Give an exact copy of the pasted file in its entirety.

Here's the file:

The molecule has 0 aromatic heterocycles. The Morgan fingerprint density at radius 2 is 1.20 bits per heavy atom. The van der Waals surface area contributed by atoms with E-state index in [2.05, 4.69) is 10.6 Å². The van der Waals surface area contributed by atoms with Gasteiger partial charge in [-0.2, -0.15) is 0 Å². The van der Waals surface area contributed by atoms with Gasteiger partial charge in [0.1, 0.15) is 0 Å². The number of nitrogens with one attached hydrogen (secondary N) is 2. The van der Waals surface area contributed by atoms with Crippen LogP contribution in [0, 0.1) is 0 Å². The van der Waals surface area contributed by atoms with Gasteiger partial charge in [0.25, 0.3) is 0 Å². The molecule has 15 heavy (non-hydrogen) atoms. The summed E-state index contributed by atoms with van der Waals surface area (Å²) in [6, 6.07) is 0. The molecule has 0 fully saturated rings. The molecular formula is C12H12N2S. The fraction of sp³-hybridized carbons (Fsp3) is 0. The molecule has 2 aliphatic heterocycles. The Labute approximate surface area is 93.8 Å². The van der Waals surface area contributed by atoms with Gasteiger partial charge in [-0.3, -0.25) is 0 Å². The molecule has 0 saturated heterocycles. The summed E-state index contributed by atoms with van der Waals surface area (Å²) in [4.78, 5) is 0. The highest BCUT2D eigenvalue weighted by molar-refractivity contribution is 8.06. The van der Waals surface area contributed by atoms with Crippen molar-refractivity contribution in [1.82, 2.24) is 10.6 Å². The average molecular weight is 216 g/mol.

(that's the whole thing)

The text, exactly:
The molecule has 0 aromatic heterocycles. The Morgan fingerprint density at radius 2 is 1.20 bits per heavy atom. The van der Waals surface area contributed by atoms with E-state index in [2.05, 4.69) is 10.6 Å². The van der Waals surface area contributed by atoms with Gasteiger partial charge in [-0.2, -0.15) is 0 Å². The van der Waals surface area contributed by atoms with Gasteiger partial charge in [0.1, 0.15) is 0 Å². The number of nitrogens with one attached hydrogen (secondary N) is 2. The van der Waals surface area contributed by atoms with Crippen LogP contribution in [0, 0.1) is 0 Å². The van der Waals surface area contributed by atoms with Gasteiger partial charge in [0.25, 0.3) is 0 Å². The molecule has 15 heavy (non-hydrogen) atoms. The summed E-state index contributed by atoms with van der Waals surface area (Å²) in [6, 6.07) is 0. The molecule has 0 fully saturated rings. The molecular formula is C12H12N2S. The fraction of sp³-hybridized carbons (Fsp3) is 0. The molecule has 2 aliphatic heterocycles. The Labute approximate surface area is 93.8 Å². The van der Waals surface area contributed by atoms with Gasteiger partial charge in [-0.3, -0.25) is 0 Å². The molecule has 0 saturated heterocycles. The summed E-state index contributed by atoms with van der Waals surface area (Å²) in [4.78, 5) is 0. The highest BCUT2D eigenvalue weighted by molar-refractivity contribution is 8.06. The van der Waals surface area contributed by atoms with Crippen molar-refractivity contribution in [1.82, 2.24) is 10.6 Å². The average molecular weight is 216 g/mol.